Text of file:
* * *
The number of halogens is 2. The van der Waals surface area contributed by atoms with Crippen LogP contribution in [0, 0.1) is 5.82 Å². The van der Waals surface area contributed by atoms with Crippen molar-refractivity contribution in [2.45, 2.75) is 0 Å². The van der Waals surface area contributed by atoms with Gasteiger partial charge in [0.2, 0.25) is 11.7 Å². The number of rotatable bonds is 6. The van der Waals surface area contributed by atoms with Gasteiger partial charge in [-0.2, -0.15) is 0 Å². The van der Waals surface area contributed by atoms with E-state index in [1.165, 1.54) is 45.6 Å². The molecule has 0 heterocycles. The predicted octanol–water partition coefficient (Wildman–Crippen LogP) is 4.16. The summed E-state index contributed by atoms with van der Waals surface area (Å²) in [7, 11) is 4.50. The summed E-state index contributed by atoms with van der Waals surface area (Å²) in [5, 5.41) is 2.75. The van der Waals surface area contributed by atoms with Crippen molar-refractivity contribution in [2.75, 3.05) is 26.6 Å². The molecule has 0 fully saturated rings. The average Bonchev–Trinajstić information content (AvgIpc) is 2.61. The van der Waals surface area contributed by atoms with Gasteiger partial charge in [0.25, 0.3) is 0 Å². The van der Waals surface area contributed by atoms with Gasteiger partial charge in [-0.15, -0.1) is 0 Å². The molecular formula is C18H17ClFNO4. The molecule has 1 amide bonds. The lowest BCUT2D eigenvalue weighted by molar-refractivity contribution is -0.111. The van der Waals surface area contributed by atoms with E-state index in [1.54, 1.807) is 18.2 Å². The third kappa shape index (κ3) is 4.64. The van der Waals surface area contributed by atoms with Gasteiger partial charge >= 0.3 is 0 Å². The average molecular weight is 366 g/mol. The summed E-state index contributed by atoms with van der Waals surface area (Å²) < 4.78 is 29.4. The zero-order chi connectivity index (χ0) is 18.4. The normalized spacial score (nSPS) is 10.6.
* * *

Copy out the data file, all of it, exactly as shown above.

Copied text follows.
The number of halogens is 2. The van der Waals surface area contributed by atoms with Crippen LogP contribution in [0, 0.1) is 5.82 Å². The van der Waals surface area contributed by atoms with Crippen molar-refractivity contribution in [2.45, 2.75) is 0 Å². The van der Waals surface area contributed by atoms with Gasteiger partial charge in [0.2, 0.25) is 11.7 Å². The number of rotatable bonds is 6. The van der Waals surface area contributed by atoms with Gasteiger partial charge in [-0.2, -0.15) is 0 Å². The van der Waals surface area contributed by atoms with E-state index in [1.165, 1.54) is 45.6 Å². The molecule has 0 heterocycles. The predicted octanol–water partition coefficient (Wildman–Crippen LogP) is 4.16. The summed E-state index contributed by atoms with van der Waals surface area (Å²) in [7, 11) is 4.50. The summed E-state index contributed by atoms with van der Waals surface area (Å²) in [5, 5.41) is 2.75. The van der Waals surface area contributed by atoms with Crippen molar-refractivity contribution in [2.75, 3.05) is 26.6 Å². The molecule has 0 fully saturated rings. The average Bonchev–Trinajstić information content (AvgIpc) is 2.61. The van der Waals surface area contributed by atoms with Gasteiger partial charge in [0.25, 0.3) is 0 Å². The van der Waals surface area contributed by atoms with Gasteiger partial charge in [-0.15, -0.1) is 0 Å². The molecular formula is C18H17ClFNO4. The molecule has 1 amide bonds. The lowest BCUT2D eigenvalue weighted by molar-refractivity contribution is -0.111. The van der Waals surface area contributed by atoms with E-state index in [1.54, 1.807) is 18.2 Å². The third kappa shape index (κ3) is 4.64. The van der Waals surface area contributed by atoms with Gasteiger partial charge >= 0.3 is 0 Å². The average molecular weight is 366 g/mol. The summed E-state index contributed by atoms with van der Waals surface area (Å²) < 4.78 is 29.4. The zero-order chi connectivity index (χ0) is 18.4. The normalized spacial score (nSPS) is 10.6.